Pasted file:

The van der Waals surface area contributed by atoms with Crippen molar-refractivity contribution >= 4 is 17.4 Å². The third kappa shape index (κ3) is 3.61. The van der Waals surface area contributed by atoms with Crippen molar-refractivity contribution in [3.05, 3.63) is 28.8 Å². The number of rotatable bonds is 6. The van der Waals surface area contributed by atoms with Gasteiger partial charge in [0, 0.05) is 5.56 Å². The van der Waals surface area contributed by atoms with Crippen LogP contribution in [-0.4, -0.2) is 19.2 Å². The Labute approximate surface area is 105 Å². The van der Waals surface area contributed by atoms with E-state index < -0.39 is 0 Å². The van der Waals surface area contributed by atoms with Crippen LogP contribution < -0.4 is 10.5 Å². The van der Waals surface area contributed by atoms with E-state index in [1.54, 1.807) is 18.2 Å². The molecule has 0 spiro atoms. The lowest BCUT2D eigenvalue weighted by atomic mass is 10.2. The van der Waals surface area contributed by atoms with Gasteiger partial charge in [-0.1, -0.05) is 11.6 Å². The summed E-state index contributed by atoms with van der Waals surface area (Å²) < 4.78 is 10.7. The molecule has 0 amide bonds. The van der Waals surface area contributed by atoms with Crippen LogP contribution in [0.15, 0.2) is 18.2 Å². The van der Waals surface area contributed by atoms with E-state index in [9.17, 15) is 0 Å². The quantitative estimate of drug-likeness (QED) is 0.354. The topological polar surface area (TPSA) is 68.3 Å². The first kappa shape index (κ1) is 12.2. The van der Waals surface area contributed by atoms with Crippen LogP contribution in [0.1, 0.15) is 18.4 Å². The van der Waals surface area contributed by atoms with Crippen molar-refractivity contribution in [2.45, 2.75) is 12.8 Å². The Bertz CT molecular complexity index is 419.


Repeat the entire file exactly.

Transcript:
The van der Waals surface area contributed by atoms with Crippen molar-refractivity contribution >= 4 is 17.4 Å². The third kappa shape index (κ3) is 3.61. The van der Waals surface area contributed by atoms with Crippen molar-refractivity contribution in [3.05, 3.63) is 28.8 Å². The number of rotatable bonds is 6. The van der Waals surface area contributed by atoms with Gasteiger partial charge in [0, 0.05) is 5.56 Å². The van der Waals surface area contributed by atoms with Crippen LogP contribution in [-0.4, -0.2) is 19.2 Å². The Labute approximate surface area is 105 Å². The van der Waals surface area contributed by atoms with E-state index < -0.39 is 0 Å². The van der Waals surface area contributed by atoms with Crippen LogP contribution < -0.4 is 10.5 Å². The van der Waals surface area contributed by atoms with E-state index in [1.54, 1.807) is 18.2 Å². The molecule has 0 spiro atoms. The lowest BCUT2D eigenvalue weighted by atomic mass is 10.2. The van der Waals surface area contributed by atoms with Gasteiger partial charge in [-0.1, -0.05) is 11.6 Å². The summed E-state index contributed by atoms with van der Waals surface area (Å²) < 4.78 is 10.7. The molecule has 0 amide bonds. The van der Waals surface area contributed by atoms with Crippen LogP contribution in [0.15, 0.2) is 18.2 Å². The van der Waals surface area contributed by atoms with E-state index in [9.17, 15) is 0 Å². The quantitative estimate of drug-likeness (QED) is 0.354. The topological polar surface area (TPSA) is 68.3 Å². The first kappa shape index (κ1) is 12.2. The van der Waals surface area contributed by atoms with Crippen LogP contribution in [0.1, 0.15) is 18.4 Å². The van der Waals surface area contributed by atoms with Crippen molar-refractivity contribution in [2.45, 2.75) is 12.8 Å². The Bertz CT molecular complexity index is 419.